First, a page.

Six great family holiday destinations

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Christopher Wilson-Elmes

Sawday's Expert

5 min read

When the time comes this year to pack the car so full of kids and baggage that you can’t see out of the rear-view mirror, where will you be heading? On a culturally enlightening tour of Scotland? A wild adventure in Wales? Or a delicious trip all the way to buttery Brittany? Here are some of our favourite family holiday destinations, bursting with everything from downhill bike trails to steam railways, science museums, stalactites and elephants. Take a look and get so excited that not even playing car Tetris with the luggage will get you down.

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Scottish Borders & Edinburgh 

You don’t have to head all the way to the highlands and islands to find family fun in Scotland. In Edinburgh, you’ll find a climbing centre, ghost tours, the camera obscura and historic sites to get the kids tired out, freaked out or geeked out, depending on what they’re into. You can even hit the beach down in Portobello if it’s a nice day. Over in Glasgow there’s a world-class interactive science museum too, but it’s not all about urban pursuits. There’s a dry ski slope (The Midlothian Snowsports Centre) to the south of the city, surfing beaches and the Pentland hills to get you out and active, while younger children might enjoy a visit to the animals and playgrounds of Almond Valley. 

Stay at: Steading Cottage – a gorgeous, remote escape on a working farm, which is still only half an hour from the capital. Owners Susan and Jenny recommend Sula Boat Trips out into the Forth, to see gannets and puffins on the rocks.  

See all our places in Scotland >


If the kids are into cathedrals, then a trip to Norwich’s impressive edifice is a must, but there’s plenty more in the area to keep those rare cathedral-apathetic children busy. The walking and cycling are superb, not least because the flatness of the county and safety of the paths makes them suitable for all ages and levels of skill or fitness. The Marriot’s Way, a 26-mile trail formed mostly from disused railway lines, links to the Bure Valley Path, which runs alongside the narrow-gauge railway, so more energetic kids can race the trains down the tracks. You can enjoy that race from the other side too, on a light steam-train trundle from/to Aylsham or Wroxham.   

Stay at: Laundry Cottage, a beautiful bit of classic country charm to the west of Aylsham. Owner Sarah always points families to the treehouse fun at BeWILDerwood and Roarr! Dinosaur Adventure, for obvious reasons.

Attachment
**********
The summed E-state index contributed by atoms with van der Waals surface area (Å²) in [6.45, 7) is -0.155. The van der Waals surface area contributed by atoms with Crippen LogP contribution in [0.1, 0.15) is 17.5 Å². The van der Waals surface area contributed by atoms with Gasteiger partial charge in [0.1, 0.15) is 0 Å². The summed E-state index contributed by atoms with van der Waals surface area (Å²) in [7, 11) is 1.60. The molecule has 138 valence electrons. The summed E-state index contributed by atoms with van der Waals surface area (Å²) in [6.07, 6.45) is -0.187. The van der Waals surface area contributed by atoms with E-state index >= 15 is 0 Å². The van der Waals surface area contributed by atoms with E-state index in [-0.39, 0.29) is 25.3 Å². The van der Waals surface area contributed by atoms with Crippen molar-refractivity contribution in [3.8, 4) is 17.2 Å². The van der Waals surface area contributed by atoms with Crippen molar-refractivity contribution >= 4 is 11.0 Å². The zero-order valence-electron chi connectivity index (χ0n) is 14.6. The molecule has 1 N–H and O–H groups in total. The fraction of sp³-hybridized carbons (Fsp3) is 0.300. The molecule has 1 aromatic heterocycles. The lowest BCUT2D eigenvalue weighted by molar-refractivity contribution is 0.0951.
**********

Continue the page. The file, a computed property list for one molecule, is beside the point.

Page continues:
See all our places in Norfolk >


More cathedral excitement for the little ones is on offer in Kent but, once again, it’s worth having a backup. Westgate Gardens, a lovely green space in Canterbury centre, is the perfect place to take a break from sightseeing or an al fresco lunch. If that whets your appetite for the outdoors, then head for the North Downs, one of the UK’s 46 National Landscapes (fka AONBs). Here you’ll find some great walking, much of it being made accessible by a dedicated campaign of maintenance, as well as an art trail that winds between some beautiful pieces in stunning settings. Wandering the hills is a fine way to spend your time, but ignoring the Kent coast would be a mistake. As well as all the usual seaside fun (yes, even those machines that push 2p coins back and forth!), you can grab fish & chips or freshly shucked oysters and set up on the sand for lunch. 

Stay at: Stable West, a marvellous conversion with a pool to retire to after a day out exploring. Owner Charlie recommends dropping in on the gorillas and elephants at Howlett’s Wild Animal Park during your visit.  

See all our places in Kent >

Wales (south-east) 

Being based just over the bridge in Bristol, this is somewhere we spend a lot of time. A lot of parents on the team swear by Abergavenny Food Festival, or the legendary Hay Literary Festival, for a great family day out, while those with more time and good tents love Green Man. A surprisingly good spot to run off some energy is Tintern Abbey, where kids can charge around the ruins, with other castles all along the oft-disputed border offering similar scrambling. The area is especially great for the outdoorsy family, with hill and mountain walks everywhere, plus the unmissable experience of canoeing down the Wye and stopping at jetties right next to pubs. Older children (and those that never grew up) can take on superb downhill biking trails, coming home battered and muddy before rinsing off and heading to one of the many family friendly pubs for dinner.